How can Business protect Trade Secret?

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Trade secrets are the know-how of any business. We know Maggie is the most delicious noodle among the entire noodle brand. The recipe used by Maggie is their trade secret. The trade secret is the essence of the business. So, they are protected to ensure that there is fair competition in the market. In India, there is no dedicated legislation to protect the trade secret. But the judiciary has protected trade secrets to ensure there is no unfair competition in the market. This article will discuss the conventions dealing with a trade secret. This article will also discuss the mechanisms to protect trade secret in India.

Meaning of trade secret

A trade secret is a kind of intellectual property rights that is the confidential information of any business which may be used fairly either to harm the business or gain or undue profit by selling it. In general terms the trade secret is the know-how of any business. It can be a formula or process or practice or instrument or compilation of information. It is a commercial information which allows a business to compete with others in the market. It has economic value because it is kept secret. Trade secret tends to create monopoly, a business organisation developing a unique kind of product can maintain its monopoly due to its trade secret as it is not shared with other competitors. It provides a competitive advantage to the business organisations, for example KFC has a secret recipe which involves blend of eleven herbs and spices. The Black’s Law Dictionary provides the definition of trade secret as ‘trade secret’ is a formula, process, device, or other business information that is kept confidential to maintain an advantage over competitors. It is information including a formula, pattern, compilation, program, device, method, technique or process:[1]

  1. That derives independent economic value, actual or potential, from not being generally known or readily ascertainable by others who can obtain economic value from its disclosure or use.
  2. That is the subject of reasonable efforts, under the circumstances, to maintain its secrecy.

Need to protect trade secret

The need for protection of trade secrets is felt in international trade due to various reasons. Investors before setting-up business look for the protection of trade secret in the foreign country. They need to be sure that their business will be protected in a foreign country. A strong regulation for the protection of the trade secret wins the trust and confidence of foreign investors. It also encourages international trade.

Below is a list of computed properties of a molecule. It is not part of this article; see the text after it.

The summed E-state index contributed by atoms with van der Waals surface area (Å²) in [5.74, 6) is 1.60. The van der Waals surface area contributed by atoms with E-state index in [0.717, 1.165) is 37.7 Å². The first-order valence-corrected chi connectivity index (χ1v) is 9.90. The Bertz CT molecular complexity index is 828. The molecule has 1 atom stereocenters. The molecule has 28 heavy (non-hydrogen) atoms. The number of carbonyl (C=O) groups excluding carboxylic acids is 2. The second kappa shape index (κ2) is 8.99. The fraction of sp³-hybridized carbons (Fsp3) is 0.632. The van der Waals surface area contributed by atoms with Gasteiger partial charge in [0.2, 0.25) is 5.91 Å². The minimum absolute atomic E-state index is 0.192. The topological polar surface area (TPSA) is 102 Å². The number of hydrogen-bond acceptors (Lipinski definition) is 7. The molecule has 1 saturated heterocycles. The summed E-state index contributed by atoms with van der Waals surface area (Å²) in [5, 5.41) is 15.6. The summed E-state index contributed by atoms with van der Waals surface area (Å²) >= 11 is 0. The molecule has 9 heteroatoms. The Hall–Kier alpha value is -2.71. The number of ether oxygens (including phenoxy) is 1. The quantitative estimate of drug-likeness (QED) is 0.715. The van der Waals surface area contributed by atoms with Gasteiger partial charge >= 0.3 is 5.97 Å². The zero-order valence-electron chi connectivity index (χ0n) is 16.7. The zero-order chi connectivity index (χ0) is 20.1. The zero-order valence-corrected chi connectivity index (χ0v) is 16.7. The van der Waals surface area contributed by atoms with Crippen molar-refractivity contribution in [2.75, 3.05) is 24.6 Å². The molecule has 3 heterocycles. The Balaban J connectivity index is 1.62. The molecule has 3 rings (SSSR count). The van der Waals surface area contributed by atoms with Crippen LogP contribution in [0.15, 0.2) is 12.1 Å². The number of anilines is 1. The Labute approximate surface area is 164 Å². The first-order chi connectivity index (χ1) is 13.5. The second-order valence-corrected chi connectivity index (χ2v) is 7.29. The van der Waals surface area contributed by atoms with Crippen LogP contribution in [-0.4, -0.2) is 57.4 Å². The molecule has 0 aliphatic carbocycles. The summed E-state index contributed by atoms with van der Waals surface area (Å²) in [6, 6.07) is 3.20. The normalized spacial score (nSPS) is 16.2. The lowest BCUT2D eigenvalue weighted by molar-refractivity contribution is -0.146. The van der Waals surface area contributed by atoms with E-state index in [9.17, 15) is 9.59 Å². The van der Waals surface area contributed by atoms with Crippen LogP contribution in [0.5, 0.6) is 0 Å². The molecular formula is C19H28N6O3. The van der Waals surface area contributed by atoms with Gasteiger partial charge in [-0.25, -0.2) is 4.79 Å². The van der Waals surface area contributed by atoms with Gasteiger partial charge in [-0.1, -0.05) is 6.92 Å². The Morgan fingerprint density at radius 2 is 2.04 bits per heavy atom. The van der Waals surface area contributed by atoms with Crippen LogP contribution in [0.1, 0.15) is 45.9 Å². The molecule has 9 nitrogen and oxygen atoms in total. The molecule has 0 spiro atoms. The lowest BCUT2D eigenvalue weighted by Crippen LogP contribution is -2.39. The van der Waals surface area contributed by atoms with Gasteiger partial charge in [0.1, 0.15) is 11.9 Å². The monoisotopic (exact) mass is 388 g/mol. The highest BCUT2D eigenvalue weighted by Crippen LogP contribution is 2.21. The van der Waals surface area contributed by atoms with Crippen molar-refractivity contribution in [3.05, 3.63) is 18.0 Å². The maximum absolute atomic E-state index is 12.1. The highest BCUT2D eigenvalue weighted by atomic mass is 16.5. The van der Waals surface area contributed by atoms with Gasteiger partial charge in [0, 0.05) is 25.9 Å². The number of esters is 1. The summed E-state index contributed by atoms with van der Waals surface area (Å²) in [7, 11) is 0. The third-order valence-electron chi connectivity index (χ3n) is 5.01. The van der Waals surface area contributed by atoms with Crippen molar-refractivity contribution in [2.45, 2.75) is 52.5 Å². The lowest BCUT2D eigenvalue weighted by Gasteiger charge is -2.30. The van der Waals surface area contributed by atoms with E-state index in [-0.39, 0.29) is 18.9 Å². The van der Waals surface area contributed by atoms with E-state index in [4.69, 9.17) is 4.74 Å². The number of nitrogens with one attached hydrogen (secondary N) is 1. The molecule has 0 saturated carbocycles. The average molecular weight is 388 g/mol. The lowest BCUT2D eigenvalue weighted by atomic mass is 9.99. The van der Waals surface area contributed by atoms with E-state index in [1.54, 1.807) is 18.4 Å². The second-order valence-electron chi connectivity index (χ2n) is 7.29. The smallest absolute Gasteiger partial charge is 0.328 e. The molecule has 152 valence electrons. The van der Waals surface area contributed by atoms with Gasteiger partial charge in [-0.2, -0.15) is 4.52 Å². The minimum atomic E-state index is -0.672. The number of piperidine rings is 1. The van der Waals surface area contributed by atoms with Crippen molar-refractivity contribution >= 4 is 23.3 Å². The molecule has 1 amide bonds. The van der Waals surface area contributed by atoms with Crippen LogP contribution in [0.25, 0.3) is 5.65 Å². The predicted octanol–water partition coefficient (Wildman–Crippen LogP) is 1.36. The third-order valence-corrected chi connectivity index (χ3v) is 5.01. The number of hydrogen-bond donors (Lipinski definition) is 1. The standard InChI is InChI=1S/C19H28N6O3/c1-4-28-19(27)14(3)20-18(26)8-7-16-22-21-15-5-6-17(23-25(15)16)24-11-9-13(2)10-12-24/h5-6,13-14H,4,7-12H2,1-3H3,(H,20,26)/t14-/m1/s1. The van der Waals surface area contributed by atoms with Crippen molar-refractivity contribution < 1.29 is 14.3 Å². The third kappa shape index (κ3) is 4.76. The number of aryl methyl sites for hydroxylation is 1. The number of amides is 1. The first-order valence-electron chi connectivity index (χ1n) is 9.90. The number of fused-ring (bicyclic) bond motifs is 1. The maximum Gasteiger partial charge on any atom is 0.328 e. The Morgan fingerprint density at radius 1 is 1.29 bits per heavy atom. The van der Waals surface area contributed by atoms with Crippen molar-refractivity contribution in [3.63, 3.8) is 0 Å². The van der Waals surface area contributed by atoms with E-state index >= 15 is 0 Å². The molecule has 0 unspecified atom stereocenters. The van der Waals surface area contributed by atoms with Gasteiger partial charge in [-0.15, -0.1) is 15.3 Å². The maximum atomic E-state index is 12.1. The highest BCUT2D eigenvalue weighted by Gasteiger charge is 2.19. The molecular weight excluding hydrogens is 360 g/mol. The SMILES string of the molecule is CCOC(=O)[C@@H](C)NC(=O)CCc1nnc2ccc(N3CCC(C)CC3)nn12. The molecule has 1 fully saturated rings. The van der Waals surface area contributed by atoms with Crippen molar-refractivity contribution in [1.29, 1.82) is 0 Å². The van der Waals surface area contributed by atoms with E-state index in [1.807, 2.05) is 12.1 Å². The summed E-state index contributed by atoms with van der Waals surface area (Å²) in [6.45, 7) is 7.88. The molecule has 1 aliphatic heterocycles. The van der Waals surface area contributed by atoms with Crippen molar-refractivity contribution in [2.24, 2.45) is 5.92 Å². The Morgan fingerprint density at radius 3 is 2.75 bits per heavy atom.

Legal instruments that protect trade secret

Agreement on Trade-Related Aspects of Intellectual Property Rights provides protection totrade secrets. As per Article 39, the member state of this agreement shall protect undisclosed information and data submitted to governments or governmental agencies. Paragraph 2 of this article states natural and legal persons shall have the possibility of preventing information lawfully within their control from being disclosed to, acquired by, or used by others without their consent in a manner contrary to honest commercial practices. This paragraph of the article also states the condition for an information to be a trade secret:[2]

  1. a)      The information is secret in the sense that it is not, as a body or in the precise configuration and assembly of its components, generally known among or readily accessible to persons within the circles that normally deal with the kind of information in question.
  2. The Information has commercial value because it is secret.
  3. The information has been subject to reasonable steps under the circumstances, by the person lawfully in control of the information, to keep it secret.

The Article 39 in paragraph 3 contains:

In case of provision marketing of pharmaceutical or agricultural chemical products which use new chemical entities, the government requires someundisclosed test data and other data. The submission of these information is required by governments as a condition of approving their operation in market. In such a situation the Member government concerned must protect the data against unfair commercial use. Members must protect such data against disclosure. Member government must take steps to ensure that the data are protected against unfair commercial use. But where it is necessary to protect the public then such data can be disclosed.[3]